Discussed shooting down of Chinese spy balloon with India, says U.S. General

In a first, two B-1 long range bombers to take part in air exercise Cope India

Updated - April 11, 2023 08:09 am IST

Published - April 10, 2023 09:56 pm IST - NEW DELHI

Chief of Air Staff Air Chief Marshal V.R. Chaudhari during a meeting with U.S. Pacific Air Forces Commander General Kenneth Wilsbach, in New Delhi, on April 10, 2023.

Chief of Air Staff Air Chief Marshal V.R. Chaudhari during a meeting with U.S. Pacific Air Forces Commander General Kenneth Wilsbach, in New Delhi, on April 10, 2023. | Photo Credit: PTI

The U.S. has discussed the shooting down of the Chinese spy balloon with India and the challenges involved in its taking down, according to General Kenneth S. Wilsbach, Commander, U.S. Pacific Air Forces (COMPACAF). He also said that for the first time ever, two B-1 long range bombers of the U.S. Air Force (USAF) will join the bilateral air exercise Cope India which got underway on April 10, 2023.

“We had [a] very brief conversation with most of the Air Chiefs in the region on some of the situation that occurred with us, the airship that crossed Alaska, Canada, and the U.S. and how we went about dealing with it,” Gen Wilsbach said on the balloon incident in an interaction with a small group of journalists. This conversation was a few weeks after the incident and we haven’t shared a lot, he stated.

In February, a USAF F-22 shot down a Chinese spy balloon off the coast of South Carolina that traversed across North America for several days. There were at least two other instances within a week after that. Over India, there has been at least one incident of a balloon sighting over the Andaman and Nicobar Islands.

Without getting into the specific details, the General said he shared information with the air chiefs who asked how they did it and what considerations they had when shooting down an airship that was very high and slow moving, that presents some tactical challenges.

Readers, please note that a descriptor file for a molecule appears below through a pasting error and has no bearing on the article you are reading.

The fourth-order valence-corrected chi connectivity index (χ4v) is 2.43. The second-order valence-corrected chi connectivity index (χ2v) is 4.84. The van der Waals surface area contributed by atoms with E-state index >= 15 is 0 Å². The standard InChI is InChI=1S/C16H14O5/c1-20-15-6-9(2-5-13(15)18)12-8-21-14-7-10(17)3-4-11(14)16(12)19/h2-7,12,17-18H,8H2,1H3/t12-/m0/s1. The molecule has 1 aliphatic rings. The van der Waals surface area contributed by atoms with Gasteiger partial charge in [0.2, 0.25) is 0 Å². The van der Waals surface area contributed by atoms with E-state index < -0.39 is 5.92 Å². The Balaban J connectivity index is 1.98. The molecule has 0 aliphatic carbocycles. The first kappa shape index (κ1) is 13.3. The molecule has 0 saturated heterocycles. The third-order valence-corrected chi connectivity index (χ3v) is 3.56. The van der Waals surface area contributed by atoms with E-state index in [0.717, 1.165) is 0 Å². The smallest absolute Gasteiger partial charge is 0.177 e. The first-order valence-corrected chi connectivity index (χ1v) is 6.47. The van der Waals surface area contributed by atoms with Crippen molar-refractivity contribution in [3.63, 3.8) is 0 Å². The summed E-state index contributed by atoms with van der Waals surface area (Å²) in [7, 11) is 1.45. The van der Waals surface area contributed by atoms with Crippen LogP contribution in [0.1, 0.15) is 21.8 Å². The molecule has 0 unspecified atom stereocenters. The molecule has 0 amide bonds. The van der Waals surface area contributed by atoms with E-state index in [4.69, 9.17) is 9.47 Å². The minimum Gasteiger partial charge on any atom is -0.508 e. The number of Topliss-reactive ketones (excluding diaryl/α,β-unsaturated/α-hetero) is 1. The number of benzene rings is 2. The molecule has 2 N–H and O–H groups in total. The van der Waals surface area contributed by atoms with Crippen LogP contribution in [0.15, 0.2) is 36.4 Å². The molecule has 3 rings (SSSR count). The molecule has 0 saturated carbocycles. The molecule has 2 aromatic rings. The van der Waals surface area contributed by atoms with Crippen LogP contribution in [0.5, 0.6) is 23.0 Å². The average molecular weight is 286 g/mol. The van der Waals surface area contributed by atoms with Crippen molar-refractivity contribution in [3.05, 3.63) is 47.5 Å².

One thing that should concern anyone that value a free and open Indo-Pacific and any where else in the world is the sovereignty of air space, said the visiting General and stressed that every country gets to decide who flies in their sovereign airspace. “Any country that violates the sovereignty of another country’s air space and who is not abiding by international norms should cause concern for us.

Air exercise

On Cope India, Gen. Wilsbach noted that this was the first time that U.S. bombers were here specifically for an exercise. B1s had earlier done flyby during Aero India on two occasions.

“We have an opportunity not only to show the aircraft (B1) in public, the crew have an opportunity to train with one another and incorporate the bombers into the scenarios so that everybody on all sides has a chance to see how they operate and we can improve our tactics, techniques and procedures,” he stated.

In all, the USAF is deploying four to six F-15 fighters, one C-17 and two C-130s for the exercise in which Japan is taking part as an observer. Bombers are unique platforms and they have extremely long range and significant payload, he noted, adding, “Message is one of interoperability and the two Air Forces working together.”

In a statement, the Indian Air Force (IAF) said that Cope India was being held at the air bases in Panagarh, Kalaikunda, and Agra with a focus on “air mobility” and will involve transport aircraft and Special Forces assets from both the Air Forces. The exercise also includes the presence of the Japanese Air Self Defence Force aircrew, who will participate in the capacity of observers, the statement added.

To a question on the Chinese People’s Liberation Army Air Force (PLAF) and Navy (PLAN), Gen. Wilsbach said that over the past 15 to 20 years, the PLAF and the PLAN have had significant “advancements and modernisation” of their force. “They have also become a very learning organisation and so they have taken a look at their challenges and threat and made themselves better over time,” he added.

Also Read | Explained: Chinese balloon | Many questions about suspected spy in U.S. sky

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